If you DO manage to sync the cameras and switch displays, I think you will be disappointed in the results.  If you turn off the backlights, you will get ghosting, seeing a faint image from the other eye with the desired image.  That is a really fast way to get good headaches.  I've had this happen to me from different types of systems.  If you turn off the display you will lose resolution either in number of lines or number of frames per second.  Are you using NTSC or PAL?  They are similar but slightly different.  I am most familiar with NTSC so I will assume that.  It has 60 scans per second, but each scan shows half the image.  There are 525 lines, scanned 262 1/2 each 1/60th of a second.  If you switch displays each scan, you will only get those 262 1/2 lines, not all of which have video.  With the full image, the effective scan rate is 30 times per second, marginal for good video.  Deleting every other frame leaves 30 per second, at half resolution.  If you show both scans, then switch displays, you get full resolution but only at 15 frames per second.  Your video will be quite jittery.  Plus, either way, the brightness will be cut in half.  You may be able to adjust that with a brightness control, but that isn't the best option.  PAL is 50/25 scans per second but more lines (560?) so the frame rate problem is a bit worse and the resolution a bit better.  I don't think either will be acceptable frame rate wise, and only marginal line number wise.  By feeding both displays the full video image you remove these problems.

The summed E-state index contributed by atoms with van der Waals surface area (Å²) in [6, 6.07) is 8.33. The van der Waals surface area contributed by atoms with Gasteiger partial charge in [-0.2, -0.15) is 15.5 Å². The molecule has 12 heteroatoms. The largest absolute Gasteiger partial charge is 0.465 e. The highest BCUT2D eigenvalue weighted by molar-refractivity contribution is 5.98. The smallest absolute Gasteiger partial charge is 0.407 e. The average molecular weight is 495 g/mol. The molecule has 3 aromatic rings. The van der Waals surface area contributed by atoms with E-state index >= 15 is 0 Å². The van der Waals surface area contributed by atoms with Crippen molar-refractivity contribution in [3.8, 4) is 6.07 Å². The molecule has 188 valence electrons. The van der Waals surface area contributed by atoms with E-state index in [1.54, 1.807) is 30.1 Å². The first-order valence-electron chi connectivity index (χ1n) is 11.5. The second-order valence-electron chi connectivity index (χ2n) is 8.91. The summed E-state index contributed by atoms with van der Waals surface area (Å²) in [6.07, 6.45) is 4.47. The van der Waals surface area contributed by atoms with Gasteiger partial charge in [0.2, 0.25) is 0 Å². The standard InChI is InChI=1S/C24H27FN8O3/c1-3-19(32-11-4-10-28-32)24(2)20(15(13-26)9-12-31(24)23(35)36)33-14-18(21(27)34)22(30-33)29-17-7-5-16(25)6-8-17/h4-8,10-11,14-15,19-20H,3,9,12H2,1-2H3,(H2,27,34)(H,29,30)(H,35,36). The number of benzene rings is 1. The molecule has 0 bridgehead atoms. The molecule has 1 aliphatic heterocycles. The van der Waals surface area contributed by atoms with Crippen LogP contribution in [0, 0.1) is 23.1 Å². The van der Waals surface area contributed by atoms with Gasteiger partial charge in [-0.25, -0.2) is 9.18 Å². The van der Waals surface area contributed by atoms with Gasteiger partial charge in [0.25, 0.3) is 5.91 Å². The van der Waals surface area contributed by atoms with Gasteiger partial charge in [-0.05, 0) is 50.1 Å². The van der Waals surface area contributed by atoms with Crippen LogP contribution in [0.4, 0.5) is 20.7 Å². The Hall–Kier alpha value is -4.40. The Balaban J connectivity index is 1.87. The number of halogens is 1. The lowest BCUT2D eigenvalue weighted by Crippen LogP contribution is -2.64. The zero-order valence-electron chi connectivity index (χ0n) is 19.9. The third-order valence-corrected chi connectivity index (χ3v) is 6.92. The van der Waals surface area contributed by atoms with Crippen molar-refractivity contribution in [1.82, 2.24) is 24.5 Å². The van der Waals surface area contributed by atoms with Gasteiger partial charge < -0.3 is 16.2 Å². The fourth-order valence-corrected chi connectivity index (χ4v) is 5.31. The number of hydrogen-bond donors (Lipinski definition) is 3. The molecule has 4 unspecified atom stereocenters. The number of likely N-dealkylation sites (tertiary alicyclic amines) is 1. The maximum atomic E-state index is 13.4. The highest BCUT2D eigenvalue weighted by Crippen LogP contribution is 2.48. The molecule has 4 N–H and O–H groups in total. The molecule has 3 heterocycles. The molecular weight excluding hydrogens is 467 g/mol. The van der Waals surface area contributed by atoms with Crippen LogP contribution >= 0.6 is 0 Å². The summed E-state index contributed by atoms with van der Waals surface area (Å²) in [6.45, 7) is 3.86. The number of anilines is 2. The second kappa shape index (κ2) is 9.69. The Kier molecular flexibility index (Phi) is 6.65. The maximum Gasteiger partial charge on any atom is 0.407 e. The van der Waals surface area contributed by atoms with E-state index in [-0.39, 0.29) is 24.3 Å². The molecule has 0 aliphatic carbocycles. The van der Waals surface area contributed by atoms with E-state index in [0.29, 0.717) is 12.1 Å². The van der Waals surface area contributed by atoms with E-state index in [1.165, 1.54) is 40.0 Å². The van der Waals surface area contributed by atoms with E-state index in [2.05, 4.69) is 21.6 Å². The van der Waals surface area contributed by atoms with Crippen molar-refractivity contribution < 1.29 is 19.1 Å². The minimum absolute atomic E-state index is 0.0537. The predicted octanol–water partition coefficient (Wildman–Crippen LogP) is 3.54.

You might be better off building your own goggles.  You can get very small LCDs pretty cheap.  Some may be NTSC or PAL input.  If not, it would be possible, but not easy or elegant, to use a small processor board to decode the video signals and display them on both screens.  The FIRST thing I would do is look for goggles that have two video inputs.  Hope this helps.

why you want the backlight synced to the video.  I would think you would want the backlight on all the time.  But assuming that really is what you want, why not just sync left goggle with left camera and right goggle with right camera?  I'm pretty sure I'm missing something here.  

Unfortunately all video goggles work with 2 LCD's connected to the one video board which takes one video feed. 

To do what you are suggesting I would have to take 2 sets of goggles and remove the controller board from one and patch it into the second video goggle unit so that one board drives the left and the other board drives the right

Dave

Ok.  I want to use two camera's in a stereoscopic system so I can get depth perception using video goggles.  With two camera's running with a master clock it is made simple as I can syncronise the left and right frame to the backlight of the individual goggles lcd display.

Failing this I will try and to a left/right system using an LM1881 and likewise use the backlight to illuminate left or right.

Third possibility is to use an wired version of a 3d glasses and sit that between the video goggles and the wearer.

 

Dave

You want two (or more) cameras whose sync signals are synchronized, like professional tv cameras.  If that is correct, I am unaware of any that would be low cost.  I assume you want to mix or switch between video signals.  If you can't find any off the shelf, and your skills are up to it, you might be able to find some whose chips allow hacking to clock one from another, or all from a master clock.  It would certainly take a lot of research and work.

What exactly are you trying to do?  There might be an easier/cheaper way.

This http://letsmakerobots.com/node/32507 is what came to my mind though.